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CSIRO portable eye scanning machines helping to close healthcare gap in Torres Strait

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By Allyson Horn Чт 30 июл 2015, 6:52 PM AEST

Indigenous health worker Paul Christian has his sight tested while working for the CSIRO trial.


A trial to improve the eye health of residents in the Torres Strait has been hailed a 'revolutionary' way of closing the healthcare gap in remote areas.

The CSIRO trial involved setting up three portable eye scanning machines across the Torres Strait, to give residents immediate access to free check-ups.

The low-cost cameras took retinal scans, which were sent over satellite to an ophthalmologist in Brisbane for immediate diagnosis.

Usually, residents would have to wait for a visiting ophthalmologist to have their eyes checked, which only happened once or twice a year.

Dr David Hansen from Brisbane's E-Health research centre said the year-long trial had been a remarkable success.

"We screened over 1,000 people in the trial and we had eight people who actually had to be transported for emergency surgery to stop them from going blind," Dr Hansen said.

"Potentially those people would have gone blind and we do have people going blind needlessly."

Dozens more residents were also found with problems including early stage glaucoma and diabetic retinopathy.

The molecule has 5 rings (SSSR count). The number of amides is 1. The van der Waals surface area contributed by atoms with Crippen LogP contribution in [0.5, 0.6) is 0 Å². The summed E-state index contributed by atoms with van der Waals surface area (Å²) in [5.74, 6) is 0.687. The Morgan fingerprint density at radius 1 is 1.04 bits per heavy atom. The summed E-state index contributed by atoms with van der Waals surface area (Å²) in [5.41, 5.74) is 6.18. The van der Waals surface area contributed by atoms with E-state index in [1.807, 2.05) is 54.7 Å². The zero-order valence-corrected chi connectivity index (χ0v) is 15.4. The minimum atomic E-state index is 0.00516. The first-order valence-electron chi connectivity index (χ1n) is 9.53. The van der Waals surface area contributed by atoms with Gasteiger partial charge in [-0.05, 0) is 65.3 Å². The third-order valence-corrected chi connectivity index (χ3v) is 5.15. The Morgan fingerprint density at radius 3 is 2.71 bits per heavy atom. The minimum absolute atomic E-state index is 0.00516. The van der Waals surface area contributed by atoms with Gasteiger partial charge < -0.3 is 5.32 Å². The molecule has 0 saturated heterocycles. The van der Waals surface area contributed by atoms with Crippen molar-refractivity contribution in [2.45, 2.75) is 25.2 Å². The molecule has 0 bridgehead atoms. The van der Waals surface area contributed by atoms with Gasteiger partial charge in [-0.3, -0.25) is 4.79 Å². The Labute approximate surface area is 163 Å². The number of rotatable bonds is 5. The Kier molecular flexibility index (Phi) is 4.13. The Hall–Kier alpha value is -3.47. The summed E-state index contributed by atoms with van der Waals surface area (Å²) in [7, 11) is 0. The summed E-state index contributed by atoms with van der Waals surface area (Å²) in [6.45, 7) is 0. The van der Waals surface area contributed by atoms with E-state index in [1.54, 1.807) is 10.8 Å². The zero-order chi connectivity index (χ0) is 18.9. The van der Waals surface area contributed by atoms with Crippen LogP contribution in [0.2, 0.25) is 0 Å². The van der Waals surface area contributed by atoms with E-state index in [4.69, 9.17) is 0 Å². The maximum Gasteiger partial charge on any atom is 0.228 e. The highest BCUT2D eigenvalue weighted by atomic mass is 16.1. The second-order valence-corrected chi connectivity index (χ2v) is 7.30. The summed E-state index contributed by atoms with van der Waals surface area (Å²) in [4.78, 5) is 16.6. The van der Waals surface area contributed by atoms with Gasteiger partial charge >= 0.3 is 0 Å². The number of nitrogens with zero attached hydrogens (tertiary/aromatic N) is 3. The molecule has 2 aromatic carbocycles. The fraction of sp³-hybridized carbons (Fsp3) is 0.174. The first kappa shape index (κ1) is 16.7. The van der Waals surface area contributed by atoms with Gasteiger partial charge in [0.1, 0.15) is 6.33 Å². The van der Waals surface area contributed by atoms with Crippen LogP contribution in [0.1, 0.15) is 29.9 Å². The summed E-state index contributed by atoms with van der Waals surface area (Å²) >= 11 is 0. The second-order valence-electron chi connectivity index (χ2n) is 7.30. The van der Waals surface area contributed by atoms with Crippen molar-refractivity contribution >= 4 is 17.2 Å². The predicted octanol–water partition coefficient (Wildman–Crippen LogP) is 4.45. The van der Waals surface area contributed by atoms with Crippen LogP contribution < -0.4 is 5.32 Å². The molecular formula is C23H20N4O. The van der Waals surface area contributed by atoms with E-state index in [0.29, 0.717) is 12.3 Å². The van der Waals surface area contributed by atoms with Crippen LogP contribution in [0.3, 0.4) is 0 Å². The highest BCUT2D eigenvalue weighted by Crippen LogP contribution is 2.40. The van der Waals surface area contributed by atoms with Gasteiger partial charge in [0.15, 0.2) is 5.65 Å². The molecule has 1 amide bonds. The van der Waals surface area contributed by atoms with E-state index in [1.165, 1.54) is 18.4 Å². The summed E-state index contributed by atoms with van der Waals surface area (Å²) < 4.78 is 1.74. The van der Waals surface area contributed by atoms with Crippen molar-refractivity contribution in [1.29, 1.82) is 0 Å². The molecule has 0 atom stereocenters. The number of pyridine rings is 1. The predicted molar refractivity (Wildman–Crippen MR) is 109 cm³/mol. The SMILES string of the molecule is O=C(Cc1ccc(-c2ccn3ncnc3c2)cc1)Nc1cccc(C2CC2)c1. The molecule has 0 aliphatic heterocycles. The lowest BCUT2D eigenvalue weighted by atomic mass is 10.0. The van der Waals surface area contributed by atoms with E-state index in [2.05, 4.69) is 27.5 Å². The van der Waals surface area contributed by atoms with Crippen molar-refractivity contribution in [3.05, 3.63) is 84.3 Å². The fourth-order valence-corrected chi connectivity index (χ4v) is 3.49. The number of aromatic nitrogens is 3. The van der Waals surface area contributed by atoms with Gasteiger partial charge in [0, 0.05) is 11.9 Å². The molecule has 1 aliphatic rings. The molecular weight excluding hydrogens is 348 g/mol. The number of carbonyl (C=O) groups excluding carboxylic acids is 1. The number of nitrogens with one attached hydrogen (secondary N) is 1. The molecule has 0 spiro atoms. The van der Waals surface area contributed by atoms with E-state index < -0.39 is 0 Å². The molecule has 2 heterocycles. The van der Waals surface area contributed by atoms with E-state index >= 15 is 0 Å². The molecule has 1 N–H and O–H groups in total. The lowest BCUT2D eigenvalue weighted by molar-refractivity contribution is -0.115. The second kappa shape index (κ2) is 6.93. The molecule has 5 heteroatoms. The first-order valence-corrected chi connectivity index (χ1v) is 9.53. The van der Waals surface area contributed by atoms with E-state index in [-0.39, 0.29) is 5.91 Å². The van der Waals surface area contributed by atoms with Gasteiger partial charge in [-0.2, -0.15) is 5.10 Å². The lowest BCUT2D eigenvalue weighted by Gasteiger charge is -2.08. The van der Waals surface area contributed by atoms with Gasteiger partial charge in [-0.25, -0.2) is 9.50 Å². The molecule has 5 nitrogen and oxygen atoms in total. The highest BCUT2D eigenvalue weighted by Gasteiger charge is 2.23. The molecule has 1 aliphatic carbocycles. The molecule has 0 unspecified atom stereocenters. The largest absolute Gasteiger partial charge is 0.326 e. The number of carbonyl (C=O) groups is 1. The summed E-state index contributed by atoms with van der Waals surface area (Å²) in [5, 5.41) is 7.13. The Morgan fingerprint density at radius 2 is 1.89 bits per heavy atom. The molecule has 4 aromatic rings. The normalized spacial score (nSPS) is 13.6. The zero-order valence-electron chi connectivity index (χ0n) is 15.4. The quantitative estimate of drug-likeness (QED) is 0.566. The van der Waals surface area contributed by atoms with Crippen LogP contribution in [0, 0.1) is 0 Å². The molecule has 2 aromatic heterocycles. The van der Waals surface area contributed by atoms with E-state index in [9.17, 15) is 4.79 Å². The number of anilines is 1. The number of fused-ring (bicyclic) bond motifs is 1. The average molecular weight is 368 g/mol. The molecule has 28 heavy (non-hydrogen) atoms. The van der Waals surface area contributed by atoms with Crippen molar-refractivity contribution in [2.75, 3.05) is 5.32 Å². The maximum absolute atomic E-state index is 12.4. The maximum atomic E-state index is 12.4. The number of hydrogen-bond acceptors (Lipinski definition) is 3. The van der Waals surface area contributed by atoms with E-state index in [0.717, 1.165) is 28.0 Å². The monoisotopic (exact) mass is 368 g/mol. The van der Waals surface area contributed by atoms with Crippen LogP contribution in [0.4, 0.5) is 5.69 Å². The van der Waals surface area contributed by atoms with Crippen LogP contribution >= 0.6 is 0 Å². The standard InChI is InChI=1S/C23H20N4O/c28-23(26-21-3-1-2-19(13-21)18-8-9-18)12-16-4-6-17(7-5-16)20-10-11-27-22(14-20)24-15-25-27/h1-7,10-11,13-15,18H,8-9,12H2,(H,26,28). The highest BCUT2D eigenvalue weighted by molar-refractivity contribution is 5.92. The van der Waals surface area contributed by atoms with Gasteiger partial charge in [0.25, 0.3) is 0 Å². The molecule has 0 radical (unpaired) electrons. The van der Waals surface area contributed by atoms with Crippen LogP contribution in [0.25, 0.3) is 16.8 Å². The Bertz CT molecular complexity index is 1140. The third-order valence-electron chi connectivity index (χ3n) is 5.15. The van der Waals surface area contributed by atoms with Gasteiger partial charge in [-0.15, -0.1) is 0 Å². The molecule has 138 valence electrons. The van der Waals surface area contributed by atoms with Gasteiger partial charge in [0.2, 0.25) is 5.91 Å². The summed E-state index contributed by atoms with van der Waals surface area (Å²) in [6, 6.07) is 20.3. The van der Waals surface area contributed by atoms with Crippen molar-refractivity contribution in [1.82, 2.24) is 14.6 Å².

Photo Dr David Hansen deemed the trial a success.

ABC News: Allyson Horn

Paul Christian from Bamaga in the Torres Strait was one of the first people to have his eyes tested using the new machine.

He said he was shocked when he was told he needed treatment.

"It showed that I had

some problems with my blood vessels in the eye, there were a few burst blood vessels," he said.

"It also showed I have some problems with my cholesterol.

"I didn't know I had problems with my eyes until I decided to have a look."

The rate of blindness in Aboriginal and Torres Strait Islander communities is six times that of other Australians but nearly 95 per cent of the cases of vision loss could be prevented or treated.

Dr Hansen said many people were going blind because they were not having their eyes checked regularly.

He said regional areas needed to have access to the same services that were available in the city.

"This can completely revolutionise the way we provide eye health care in Australia," he said.

"We can actually look to digital technologies to provide equity of access across Australia."

The researchers have been in talks with Queensland Health to secure a rollout of the technology to other remote areas across the state.


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